Figure 3: Density and dielectric properties of water and steam change with pressure and temperature
Figure 3: Density and dielectric properties of water and steam change with pressure and temperature

Conversely, as steam demand increases, drum pressure decreases and the gas bubbles expand, causing the drum level to appear to swell. To account for shrink and swell, power plant engineers use complex control systems to maintain a constant liquid water level in the steam drum.

In addition to the requirement for a visual indication of drum level, the BPVC stipulates the need for fail-safe modes, diversity, self-diagnosis and measurement redundancy. The type of level measurement technology used for any boiler application is based on the hazard analysis, but the code recommends two local level indicators, combined with two independent level transmitters to provide boiler drum level control and indication.

Based on these requirements and users’ operational experiences, triple redundancy on boilers and feedwater systems is becoming an industry standard. Combinations of differential pressure and guided wave radar transmitters can meet this requirement, with acceptable combinations being two Guided Wave Radar (GWR) + one Differential Pressure (DP); two DP + one GWR; or three devices of the same technology.

DP transmitters are widely used for the control of boiler level as they meet the application’s needs for accuracy and reliability. DP transmitters measure both liquid level and static pressure. The high-pressure side of the transmitter measures liquid head pressure and static pressure, while the low-pressure side measures static pressure only.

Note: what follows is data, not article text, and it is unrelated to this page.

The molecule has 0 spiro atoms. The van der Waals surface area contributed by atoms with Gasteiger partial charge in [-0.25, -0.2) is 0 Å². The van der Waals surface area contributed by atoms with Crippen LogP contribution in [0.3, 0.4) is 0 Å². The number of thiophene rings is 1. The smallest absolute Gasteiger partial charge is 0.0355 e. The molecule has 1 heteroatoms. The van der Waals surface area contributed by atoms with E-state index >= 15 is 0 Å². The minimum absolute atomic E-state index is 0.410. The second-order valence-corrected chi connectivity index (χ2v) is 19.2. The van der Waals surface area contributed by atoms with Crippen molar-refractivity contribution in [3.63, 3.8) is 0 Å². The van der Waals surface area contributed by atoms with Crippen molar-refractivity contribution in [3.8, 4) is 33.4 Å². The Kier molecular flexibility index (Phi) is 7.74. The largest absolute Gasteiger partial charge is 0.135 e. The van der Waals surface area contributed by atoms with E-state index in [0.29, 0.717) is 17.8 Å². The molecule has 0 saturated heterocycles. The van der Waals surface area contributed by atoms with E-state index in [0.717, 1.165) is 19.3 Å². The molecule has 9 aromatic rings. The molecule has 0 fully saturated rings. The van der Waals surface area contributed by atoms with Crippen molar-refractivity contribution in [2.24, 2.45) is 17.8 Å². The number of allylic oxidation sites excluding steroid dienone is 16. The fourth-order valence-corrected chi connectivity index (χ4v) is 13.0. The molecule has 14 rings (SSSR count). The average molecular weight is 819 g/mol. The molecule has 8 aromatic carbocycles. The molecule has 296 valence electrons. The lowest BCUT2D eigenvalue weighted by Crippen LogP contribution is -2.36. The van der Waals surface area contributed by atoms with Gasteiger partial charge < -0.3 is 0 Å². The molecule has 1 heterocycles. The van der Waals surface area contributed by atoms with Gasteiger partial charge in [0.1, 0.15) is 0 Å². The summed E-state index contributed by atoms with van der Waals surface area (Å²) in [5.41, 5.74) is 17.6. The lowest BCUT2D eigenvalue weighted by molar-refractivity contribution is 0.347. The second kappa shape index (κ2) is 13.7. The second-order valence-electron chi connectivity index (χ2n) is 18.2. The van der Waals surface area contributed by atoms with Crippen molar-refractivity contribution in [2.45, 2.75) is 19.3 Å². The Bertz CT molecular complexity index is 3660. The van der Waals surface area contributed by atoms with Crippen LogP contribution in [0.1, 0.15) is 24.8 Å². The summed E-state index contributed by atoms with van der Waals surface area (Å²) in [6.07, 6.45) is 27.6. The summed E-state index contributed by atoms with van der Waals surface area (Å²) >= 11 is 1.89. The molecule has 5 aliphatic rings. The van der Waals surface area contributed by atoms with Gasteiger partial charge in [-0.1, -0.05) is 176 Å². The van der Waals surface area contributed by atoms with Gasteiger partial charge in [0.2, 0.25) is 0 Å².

The net result is that the static pressure is automatically compensated out, leaving only the liquid head measurement. This measurement, combined with the liquid density, provides the level measurement.

DP transmitters are calibrated for level based upon a specific liquid density. If that density changes, errors will be introduced into the level measurement. These changes are especially common during startup, when both the liquid and steam phases of the system will have density changes as the system reaches operating temperature and pressure. A compensation method based on operating conditions is necessary for the density adjustments of the DP level measurement.

To provide density compensation for DP level measurements, a pressure measurement is used to determine the appropriate density values based on the operating pressure and the established density values from the saturated steam tables.

Guided wave radar transmitters

GWR transmitters are providing an alternative choice for steam drum applications as they offer a number of important advantages over DP technology.

For example, GWR transmitters are completely independent of density and able to withstand extreme temperatures up to 400°C and pressures up to 345 bar. They provide accurate and reliable measurements even when exposed to mechanical vibration and high turbulence. And GWR transmitters have no moving parts, providing the added benefits of low maintenance and high reliability.

In a typical installation, the GWR is mounted on top of a chamber with a probe extending to the full depth of the chamber or vessel. A low energy microwave pulse is sent down the probe and when it reaches the media surface, a reflection is sent back to the transmitter.

The transmitter measures the time taken for the pulse to reach the media surface and be reflected back, and an on-board microprocessor calculates the distance using Time Domain Reflectometry principles.

Transmission speed depends on the dielectric constant of the media. As can be seen from Table 1, in the case of water, this changes in both the liquid and steam phases. In high-pressure steam applications, the effect is to slow down the speed of propagation and this can result in an error of up to 20 per cent over temperature.

table 1

As the temperature increases, the dielectric of water decreases and the dielectric of the vapour increases. Accurate level measurements can only be obtained if the water dielectric remains sufficiently high to provide a reflection back from the surface. However, there reaches a point between 2610 psi (180 bar) and 2900 psi (200 bar) when the dielectric difference between steam and water becomes too small to offer reliable level measurement. In this case, level transmitters based on GWR technology are no longer suitable.